The Crowd Show

Curated by Paige Sarlin

Tonight’s films focus on the crowd as a figure and force of modernity, featuring protests and parades, funerals and football. These films chart a progression from 1893 to 2006 and trace how the look, purpose and direction of media have changed along with the crowd. Meditating on the movement of history, this show considers what it means for large groups of people to come together in front of a camera and how images of crowds work to represent the emotional and political power of both human cooperation and antagonism. So come down and join the crowd, the audience, that is, and you can experience the sights and sounds of people (and some sheep).

FEATURING: 20,000 Employees Entering Lord Armstrong’s Elswick Works, New Castle-Upon- Tyne by Mitchell and Kenyon (2:00, 16mm, 1900), Surging Sea of Humanity by Ken Jacobs (11:00, video, 2006), Sheffield United v. Burg by Mitchell and Kenyon (2:00, 16mm, 1901), Lord Roberts’ Visit To Manchester by Mitchell and Kenyon (2:00, 16mm, 1901), Two Czech Films (22:00, 16mm, 1968), New Left Note by Saul Levine (27:30, 16mm, 1968-1982), A Sheep in Wolf’s Clothing by Sam Easterson (6:00, video, 1998), People Say by Mary Beth Black (8:00, video, 2006), Sedgwick’s Bioscope Show Front by Mitchell and Kenyon (2:00, 16mm, 1901), Black and White Trypps Number Three by Ben Russell (12:00, video, 2007)

TRT 94:00

SYNOPSIS:

20,000 Employees Entering Lord Armstrong’s Elswick Works, New Castle-Upon-Tyne by Mitchell and Kenyon (2:00, 16mm, 1900) Quite a bit different than the first film by the Lumiere Brothers that showed the ending of a work day, this early film documents the beginning of a work day. Mind boggling to see how little time it takes for a film camera to capture the image of so many people moving past it, accompanied by a few streetcars and horses and buggies as well.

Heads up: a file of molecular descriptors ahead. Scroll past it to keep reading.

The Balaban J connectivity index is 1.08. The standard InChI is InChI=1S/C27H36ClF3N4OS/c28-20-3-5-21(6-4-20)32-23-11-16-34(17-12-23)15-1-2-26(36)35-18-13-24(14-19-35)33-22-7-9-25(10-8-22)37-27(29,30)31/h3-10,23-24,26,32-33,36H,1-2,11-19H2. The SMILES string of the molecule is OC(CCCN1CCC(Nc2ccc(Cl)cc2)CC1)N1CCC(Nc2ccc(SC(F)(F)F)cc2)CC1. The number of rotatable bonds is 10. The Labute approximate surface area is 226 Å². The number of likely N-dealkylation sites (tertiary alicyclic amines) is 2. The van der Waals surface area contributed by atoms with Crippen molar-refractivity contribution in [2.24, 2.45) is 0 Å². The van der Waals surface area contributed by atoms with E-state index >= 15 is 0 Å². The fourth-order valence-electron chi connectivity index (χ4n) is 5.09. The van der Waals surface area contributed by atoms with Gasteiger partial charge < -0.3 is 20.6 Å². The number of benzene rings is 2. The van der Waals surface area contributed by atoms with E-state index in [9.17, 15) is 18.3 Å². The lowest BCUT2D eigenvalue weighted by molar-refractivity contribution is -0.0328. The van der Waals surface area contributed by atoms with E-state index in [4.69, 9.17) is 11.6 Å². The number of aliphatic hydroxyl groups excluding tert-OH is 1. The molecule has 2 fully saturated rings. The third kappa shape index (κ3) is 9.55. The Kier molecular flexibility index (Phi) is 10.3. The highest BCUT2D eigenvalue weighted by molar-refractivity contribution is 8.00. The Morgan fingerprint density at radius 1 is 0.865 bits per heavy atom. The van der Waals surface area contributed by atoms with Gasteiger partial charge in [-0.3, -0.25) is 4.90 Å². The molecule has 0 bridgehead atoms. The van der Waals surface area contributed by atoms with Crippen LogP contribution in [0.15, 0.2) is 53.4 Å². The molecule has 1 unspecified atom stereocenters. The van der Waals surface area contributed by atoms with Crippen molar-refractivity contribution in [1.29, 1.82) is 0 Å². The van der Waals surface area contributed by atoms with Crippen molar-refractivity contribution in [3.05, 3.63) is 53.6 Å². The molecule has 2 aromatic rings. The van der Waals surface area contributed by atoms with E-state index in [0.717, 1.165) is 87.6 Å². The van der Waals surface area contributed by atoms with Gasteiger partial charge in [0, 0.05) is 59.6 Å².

Surging Sea of Humanity by Ken Jacobs (11:00. video, 2006) Time traveler Jacobs, seeing double and in depth, is admitted to the grounds of an exposition in the year 1893. Promptly turning the world on its head the unsettled contents spill forth, rising in waves.

Sheffield United v. Burg by Mitchell and Kenyon (2:00, 16mm, 1901) There is not much about sports fans that has changed over the last one hundred years, or is there? The crowd for a soccer match mugs for the camera and cheers on their teams.

Lord Roberts’ Visit To Manchester by Mitchell and Kenyon (2:00, 16mm, 1901) A speech, a fight, an unveiling, and some pomp and circumstance and chaos. Crowd scenes have always had an element of disorder and potential confusion– even amidst the most regimented and regulated scenarios and events.

New Left Note by Saul Levine (27:30, 16mm, 1968-1982) Culled from footage of marches and protests Levine attended while the editor for “New Left Notes,” the publication of Students for a Democratic Society, this re-consideration of anti-war activism is marked by rapid fire editing and illustrates how structuralist techniques can be used to produce new meanings and radical histories.

A Sheep in Wolf’s Clothing by Sam Easterson (6:00, video, 1998) What’s even more unpredictable than a group of humans, a group of sheep– especially when seen from a sheep’s eye view, that is from a camera attached to a free-roving sheep. An unforgettable film of one animal whose name is the same in both singular and plural.

People Say by Mary Beth Black (8:00, video, 2005) Marches and protests articulate resistance and cohesion in this video that documents the coming together of people working to rebuild and live in New Orleans in the aftermath of Katrina. For more information see: http://notv.plentyfact.net/about/

Sedgwick’s Bioscope Show Front by Mitchell and Kenyon (2:00, 16mm, 1901) A little slapstick with shaving cream is followed by a wonderful scene in which the performers turn themselves out into the audience.

Black and White Trypps Number Three by Ben Russell (12:00, 35mm, 2007) The third part in a series of films dealing with naturally-derived psychedelia. Shot during a performance by local Rhode Island noise band Lightning Bolt, this film documents the transformation of a rock audience’s collective freak-out into a trance ritual of the highest spiritual order.